Part 1, Chapter 11 Summary
As they finish their meal, Stepan Arkadyevitch orders another bottle of champagne and tells Levin he should know that he has a rival for Kitty’s love, a man named Vronsky. Suddenly Levin’s hopefulness turns to anger and it shows in his unpleasant expression.
Vronsky is the son of a count and is one of the most commendable men among the “gilded youth” of St. Petersburg. Stepan Arkadyevitch met Vronsky once, a young man of great wealth, exceptional good looks, and powerful connections; in addition, the young man is personable, cultivated, and intelligent. Vronsky is a man who will “make his mark.” Levin scowls and says nothing as Stepan Arkadyevitch recalls that Vronsky came around shortly after Levin left and is clearly much in love with Kitty. Despite that, Stepan Arkadyevitch believes the odds are in Levin’s favor if he acts quickly.
Levin refuses anything more to drink and changes the subject by asking how things are going for Stepan Arkadyevitch, but the other man is not dissuaded. He advises Levin not to visit the Shtcherbatskys tonight but to go first thing in the morning and make his offer. Assiduously, Levin tries to move the conversation to other matters, wishing he had never begun this dialogue and lowered the loftiness of his feelings with talk of rivalries and counsel.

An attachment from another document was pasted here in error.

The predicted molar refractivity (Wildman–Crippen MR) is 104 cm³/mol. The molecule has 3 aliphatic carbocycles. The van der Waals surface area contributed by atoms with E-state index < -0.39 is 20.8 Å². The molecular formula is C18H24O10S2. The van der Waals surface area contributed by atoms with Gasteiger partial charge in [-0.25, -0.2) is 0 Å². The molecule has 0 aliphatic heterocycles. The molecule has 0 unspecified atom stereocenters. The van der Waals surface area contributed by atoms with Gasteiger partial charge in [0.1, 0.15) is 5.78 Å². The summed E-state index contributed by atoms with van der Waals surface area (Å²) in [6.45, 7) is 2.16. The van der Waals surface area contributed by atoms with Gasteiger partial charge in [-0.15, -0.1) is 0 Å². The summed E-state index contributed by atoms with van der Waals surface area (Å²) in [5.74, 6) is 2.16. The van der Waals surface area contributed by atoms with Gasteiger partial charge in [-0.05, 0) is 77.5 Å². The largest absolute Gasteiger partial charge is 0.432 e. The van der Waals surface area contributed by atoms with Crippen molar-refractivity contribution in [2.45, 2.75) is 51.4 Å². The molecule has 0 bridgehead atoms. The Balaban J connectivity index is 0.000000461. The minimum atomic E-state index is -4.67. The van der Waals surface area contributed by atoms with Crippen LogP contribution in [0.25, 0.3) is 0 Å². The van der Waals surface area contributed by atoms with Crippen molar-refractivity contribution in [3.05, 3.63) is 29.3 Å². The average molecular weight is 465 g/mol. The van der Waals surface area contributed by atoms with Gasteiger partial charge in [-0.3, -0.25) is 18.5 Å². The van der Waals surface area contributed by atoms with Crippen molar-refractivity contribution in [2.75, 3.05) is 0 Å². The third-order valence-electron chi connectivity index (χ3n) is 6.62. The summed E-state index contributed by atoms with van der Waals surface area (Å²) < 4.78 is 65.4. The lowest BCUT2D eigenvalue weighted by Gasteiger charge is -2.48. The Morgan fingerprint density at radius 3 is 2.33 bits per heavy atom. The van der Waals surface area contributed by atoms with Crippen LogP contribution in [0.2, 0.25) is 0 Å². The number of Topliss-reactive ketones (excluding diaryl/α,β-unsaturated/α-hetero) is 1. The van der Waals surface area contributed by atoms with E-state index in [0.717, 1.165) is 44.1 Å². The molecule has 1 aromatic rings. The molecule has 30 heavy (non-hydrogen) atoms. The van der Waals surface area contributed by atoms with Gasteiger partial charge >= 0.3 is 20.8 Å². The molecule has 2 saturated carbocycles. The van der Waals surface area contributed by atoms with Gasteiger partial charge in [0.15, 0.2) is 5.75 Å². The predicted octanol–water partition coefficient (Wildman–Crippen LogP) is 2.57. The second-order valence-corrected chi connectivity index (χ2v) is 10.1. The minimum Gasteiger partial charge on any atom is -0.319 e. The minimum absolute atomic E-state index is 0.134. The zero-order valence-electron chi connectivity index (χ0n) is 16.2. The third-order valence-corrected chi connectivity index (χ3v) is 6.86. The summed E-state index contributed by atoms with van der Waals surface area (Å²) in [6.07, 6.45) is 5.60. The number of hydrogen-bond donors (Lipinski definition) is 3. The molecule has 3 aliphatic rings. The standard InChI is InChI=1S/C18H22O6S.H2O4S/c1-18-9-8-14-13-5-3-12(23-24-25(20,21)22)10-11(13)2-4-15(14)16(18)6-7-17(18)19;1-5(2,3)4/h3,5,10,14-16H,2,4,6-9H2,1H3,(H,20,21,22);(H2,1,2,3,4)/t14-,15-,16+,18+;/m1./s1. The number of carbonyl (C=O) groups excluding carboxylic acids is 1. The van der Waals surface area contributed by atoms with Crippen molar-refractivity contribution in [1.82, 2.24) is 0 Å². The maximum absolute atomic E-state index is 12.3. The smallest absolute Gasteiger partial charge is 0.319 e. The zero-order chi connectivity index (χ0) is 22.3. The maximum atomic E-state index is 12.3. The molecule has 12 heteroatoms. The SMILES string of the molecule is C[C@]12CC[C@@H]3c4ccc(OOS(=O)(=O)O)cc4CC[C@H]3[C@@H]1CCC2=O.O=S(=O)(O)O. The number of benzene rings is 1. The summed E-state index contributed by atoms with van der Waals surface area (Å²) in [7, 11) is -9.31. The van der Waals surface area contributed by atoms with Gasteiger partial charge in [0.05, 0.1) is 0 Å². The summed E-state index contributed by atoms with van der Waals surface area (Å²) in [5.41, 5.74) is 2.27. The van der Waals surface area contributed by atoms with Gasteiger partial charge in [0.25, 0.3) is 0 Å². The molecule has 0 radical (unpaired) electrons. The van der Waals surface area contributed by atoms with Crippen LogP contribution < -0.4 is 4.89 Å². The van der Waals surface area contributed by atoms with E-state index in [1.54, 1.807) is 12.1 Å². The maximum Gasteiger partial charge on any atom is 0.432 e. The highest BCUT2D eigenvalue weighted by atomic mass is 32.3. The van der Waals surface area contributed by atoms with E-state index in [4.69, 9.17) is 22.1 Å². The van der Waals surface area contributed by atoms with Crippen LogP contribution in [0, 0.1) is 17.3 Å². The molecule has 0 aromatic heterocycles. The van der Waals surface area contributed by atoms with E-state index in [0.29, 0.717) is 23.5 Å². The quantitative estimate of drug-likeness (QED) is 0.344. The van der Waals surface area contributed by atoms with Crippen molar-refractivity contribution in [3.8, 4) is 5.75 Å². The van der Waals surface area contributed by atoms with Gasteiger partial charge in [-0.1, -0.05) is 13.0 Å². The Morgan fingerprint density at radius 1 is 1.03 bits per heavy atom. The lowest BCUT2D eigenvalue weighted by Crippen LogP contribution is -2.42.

Now Stepan Arkadyevitch asks Levin for advice regarding his “fascination with another woman,” and Levin finds the concept of marital infidelity beyond his comprehension. The governess is a woman of good character, sweet and poor and lonely, and Stepan Arkadyevitch does not see a way to cast her off since she has sacrificed everything for him. Even if he does let her go to save his family, he asks Levin if he should not do something to make her situation softer and better. Levin says he has a great loathing for fallen women, for he has never seen “exquisite fallen beings” and does not think he ever will.
It is a simple matter for Levin to maintain such moral principles, but he does not have a wife who has gotten older while he has remained “full of life.”...
(The entire section is 554 words.)